Saturday, September 26, 2009

Return on $100,000 in a First Position Trust Deed

My partners Michael and Steven have been talking with me a lot lately about finding people who want to invest in first position trust deeds. We think that there are a lot of people who are in retirement that are looking for income and want a reasonably secure place for their capital. Wall Street is no longer seen as safe, regardless of its short-term comeback during mid-2009.

Where Does the Monthly Income Come From?
For many retirees that is the main question. Their stock portfolio is half of what it was, so they can't spend capital. Michael talks to people all the time that are putting their money into CD's at 1-2% interest, which isn't even keeping up with inflation. Even if inflation is being matched, $1,000,000 in CD's at 2% only pays $20,000 per year! What if you only had $100,000? Is $2,000 a year (about $167/month) really enough to supplement an income?

What if that same $100,000 was lent against a single family, income-producing rental home at 6% annual interest? That would be a $6,000 per year income stream, or $500 per month, 3 times the amount of the CD interest payment.

But What About Security?
After the income stream the question comes up about the current state of the banks and all of the bad loans that have been done and how does someone know that the loan is secured? There are different parts to that answer:
  • The property is an INCOME PRODUCING property. Make sure that the real estate investor who borrows the money has a good track record and tenants' rent pays the mortgage. If the tenants stop paying, the real estate investor finds new ones. It is part of the business plan for single family homes.
  • The loan is secured by a first-position trust deed. If needed, you can foreclose on the real estate investor. You will then own the property or you can collect the rents yourself.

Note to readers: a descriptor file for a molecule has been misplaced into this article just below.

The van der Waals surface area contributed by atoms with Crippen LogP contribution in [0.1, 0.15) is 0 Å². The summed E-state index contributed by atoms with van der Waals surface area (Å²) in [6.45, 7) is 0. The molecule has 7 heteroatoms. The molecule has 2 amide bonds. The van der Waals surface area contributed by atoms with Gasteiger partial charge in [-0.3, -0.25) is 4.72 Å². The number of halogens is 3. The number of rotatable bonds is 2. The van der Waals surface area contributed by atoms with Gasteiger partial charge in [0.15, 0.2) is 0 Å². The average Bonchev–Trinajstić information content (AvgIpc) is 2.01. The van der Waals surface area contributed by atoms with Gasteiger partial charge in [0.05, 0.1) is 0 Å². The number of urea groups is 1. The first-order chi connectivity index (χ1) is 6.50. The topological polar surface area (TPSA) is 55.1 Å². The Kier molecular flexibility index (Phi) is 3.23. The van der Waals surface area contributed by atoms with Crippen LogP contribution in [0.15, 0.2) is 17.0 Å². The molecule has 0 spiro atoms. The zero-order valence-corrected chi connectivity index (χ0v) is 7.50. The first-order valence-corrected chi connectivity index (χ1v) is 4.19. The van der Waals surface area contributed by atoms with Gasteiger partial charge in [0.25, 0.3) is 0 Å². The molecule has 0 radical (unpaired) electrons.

• You can use a third party escrow service receive the payment from the tenant(s) The escrow service will then send you your payment first, and then the balance to the real estate investor.
  • Local real estate investors know property values. The values are based on rents, not on arbitrary market demand. When demand to purchase houses goes down, rent demands go up. Your loan is protected by rents much more than by the property value at any given point in time.
  • This is not something new. Do a Google search on private mortgages and see all of the resources on the web. Web sites, books, companies that broker private mortgages.
The Investment That Keeps on Paying
What about comparing a $100,000 cash gift to to heirs vs. leaving a private mortgage behind? How many recipients of that kind of gift would have the good sense and wisdom to invest it? How many would spend it on a depreciating luxury item like a car, boat, or ATV's for the whole family, or an outright expense like a grand vacation?

If a private mortgage of 10, 20, or 30 years survives the lender, the loan and monthly payments goes to the heirs. It is an inheritance that keeps on giving.

What Are Your Thoughts
Have you used a private mortgage? Do you know anyone who has ever lent on a private mortgage? Do you think that they are safe and secure? Any helpful hints for using private mortgages? Let me know.

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